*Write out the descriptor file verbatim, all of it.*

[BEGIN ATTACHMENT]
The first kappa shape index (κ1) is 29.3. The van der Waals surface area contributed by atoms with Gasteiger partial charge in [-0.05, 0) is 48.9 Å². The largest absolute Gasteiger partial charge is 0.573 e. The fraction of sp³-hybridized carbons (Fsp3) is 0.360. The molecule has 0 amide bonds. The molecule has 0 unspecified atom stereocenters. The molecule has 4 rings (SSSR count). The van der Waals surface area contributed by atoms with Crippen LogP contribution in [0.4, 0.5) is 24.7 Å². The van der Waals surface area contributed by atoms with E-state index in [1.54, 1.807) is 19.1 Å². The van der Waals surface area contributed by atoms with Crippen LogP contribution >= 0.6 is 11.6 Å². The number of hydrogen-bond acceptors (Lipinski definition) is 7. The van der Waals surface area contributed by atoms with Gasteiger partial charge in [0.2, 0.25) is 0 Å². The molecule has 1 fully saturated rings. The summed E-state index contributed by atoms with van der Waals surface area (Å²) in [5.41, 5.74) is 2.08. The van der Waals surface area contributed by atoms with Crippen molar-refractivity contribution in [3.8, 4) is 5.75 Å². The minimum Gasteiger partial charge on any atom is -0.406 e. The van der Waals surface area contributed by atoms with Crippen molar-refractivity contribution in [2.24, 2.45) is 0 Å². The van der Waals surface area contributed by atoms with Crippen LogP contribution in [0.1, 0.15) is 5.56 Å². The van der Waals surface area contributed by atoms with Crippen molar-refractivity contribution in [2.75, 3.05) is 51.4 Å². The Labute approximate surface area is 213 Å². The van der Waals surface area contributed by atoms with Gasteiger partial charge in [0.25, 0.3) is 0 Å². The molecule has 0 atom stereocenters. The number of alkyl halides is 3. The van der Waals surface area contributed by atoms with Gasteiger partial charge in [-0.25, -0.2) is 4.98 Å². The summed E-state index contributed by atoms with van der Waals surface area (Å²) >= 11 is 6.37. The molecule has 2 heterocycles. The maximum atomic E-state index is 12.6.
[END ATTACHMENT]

The first kappa shape index (κ1) is 29.3. The van der Waals surface area contributed by atoms with Gasteiger partial charge in [-0.05, 0) is 48.9 Å². The largest absolute Gasteiger partial charge is 0.573 e. The fraction of sp³-hybridized carbons (Fsp3) is 0.360. The molecule has 0 amide bonds. The molecule has 0 unspecified atom stereocenters. The molecule has 4 rings (SSSR count). The van der Waals surface area contributed by atoms with Crippen LogP contribution in [0.4, 0.5) is 24.7 Å². The van der Waals surface area contributed by atoms with E-state index in [1.54, 1.807) is 19.1 Å². The van der Waals surface area contributed by atoms with Crippen LogP contribution >= 0.6 is 11.6 Å². The number of hydrogen-bond acceptors (Lipinski definition) is 7. The van der Waals surface area contributed by atoms with Gasteiger partial charge in [0.2, 0.25) is 0 Å². The molecule has 1 fully saturated rings. The summed E-state index contributed by atoms with van der Waals surface area (Å²) in [5.41, 5.74) is 2.08. The van der Waals surface area contributed by atoms with Crippen molar-refractivity contribution in [3.8, 4) is 5.75 Å². The minimum Gasteiger partial charge on any atom is -0.406 e. The van der Waals surface area contributed by atoms with Crippen molar-refractivity contribution in [2.24, 2.45) is 0 Å². The van der Waals surface area contributed by atoms with Crippen LogP contribution in [0.1, 0.15) is 5.56 Å². The van der Waals surface area contributed by atoms with Crippen molar-refractivity contribution in [2.75, 3.05) is 51.4 Å². The Labute approximate surface area is 213 Å². The van der Waals surface area contributed by atoms with Gasteiger partial charge in [0.25, 0.3) is 0 Å². The molecule has 0 atom stereocenters. The number of alkyl halides is 3. The van der Waals surface area contributed by atoms with Gasteiger partial charge in [-0.25, -0.2) is 4.98 Å². The summed E-state index contributed by atoms with van der Waals surface area (Å²) >= 11 is 6.37. The molecule has 2 heterocycles. The maximum atomic E-state index is 12.6.